“The police who are collecting evidence were appointed by Mubarak. The prosecution was fully penetrated by state security, and was involved in settling accounts with Mubarak opponents. Some judges complain that the files sent to them are almost empty," says Bahey el Din Hassan, director of the Cairo Institute for Human Rights Studies (CIHRS). "And most of these people are on trial just because of what they did in five days. But what about 30 years? What about 30 years of oppression, torture, disappearances, killing by torture? What about that?”
Whether state institutions are willing or able to bring a damning case against their former boss and his cronies is a key question. Judge Zaghloul El Belshi, deputy head of Egypt’s Court of Cassation, said it will be a difficult task.
“These cases require special investigative committees formed by very high-caliber judges,” he said at an event on transitional justice organized by CIHRS. Such committees have not been formed. “All the investigations have been tampered with by members of the old regime.”
Uncovering full truth necessary for closure, progress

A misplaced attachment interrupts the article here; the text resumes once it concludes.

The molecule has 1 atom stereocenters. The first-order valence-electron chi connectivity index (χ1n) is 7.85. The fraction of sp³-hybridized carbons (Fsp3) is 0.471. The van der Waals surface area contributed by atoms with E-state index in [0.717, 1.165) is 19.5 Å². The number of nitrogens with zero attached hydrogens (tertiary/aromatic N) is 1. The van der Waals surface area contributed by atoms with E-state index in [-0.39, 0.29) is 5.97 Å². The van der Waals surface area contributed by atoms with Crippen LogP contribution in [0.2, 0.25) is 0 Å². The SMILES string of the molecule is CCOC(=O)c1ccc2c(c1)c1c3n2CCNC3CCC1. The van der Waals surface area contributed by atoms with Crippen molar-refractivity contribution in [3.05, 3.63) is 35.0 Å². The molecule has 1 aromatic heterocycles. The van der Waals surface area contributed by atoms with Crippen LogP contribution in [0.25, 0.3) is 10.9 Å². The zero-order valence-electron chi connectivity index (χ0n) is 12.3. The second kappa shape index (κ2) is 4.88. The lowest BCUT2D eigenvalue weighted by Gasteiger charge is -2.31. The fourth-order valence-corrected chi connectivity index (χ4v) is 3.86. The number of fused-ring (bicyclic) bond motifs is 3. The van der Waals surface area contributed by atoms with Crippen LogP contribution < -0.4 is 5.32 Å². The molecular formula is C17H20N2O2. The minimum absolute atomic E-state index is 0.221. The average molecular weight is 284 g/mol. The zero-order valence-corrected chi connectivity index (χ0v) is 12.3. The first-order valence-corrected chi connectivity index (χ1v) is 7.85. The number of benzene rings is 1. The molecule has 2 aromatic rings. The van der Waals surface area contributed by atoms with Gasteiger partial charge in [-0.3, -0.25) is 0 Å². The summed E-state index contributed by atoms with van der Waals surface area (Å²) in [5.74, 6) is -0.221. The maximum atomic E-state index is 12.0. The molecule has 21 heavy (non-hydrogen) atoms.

If investigators aren't able to amass the necessary evidence to convict Mubarak and others accused, it could leave judges facing a choice between acquitting officials, denying the nation justice, and angering the masses, or issuing convictions not backed by evidence.
Ensuring the cases are more than mere show trials not only protects the rights of the defendants, but also plays an important role in societies undergoing transition. Trials that uncover the full truth of the former regime’s actions are important for bringing closure and moving the nation forward, says Marieke Wierda, director of the criminal justice program at the New York-based International Center for Transitional Justice.
“If this process would proceed and there are questions about fairness, this could be very very damaging to Egypt's future,” she says. Judge Belshi says it's not about revenge, but about truth. "There is no room for reconciliation without accountability," he says.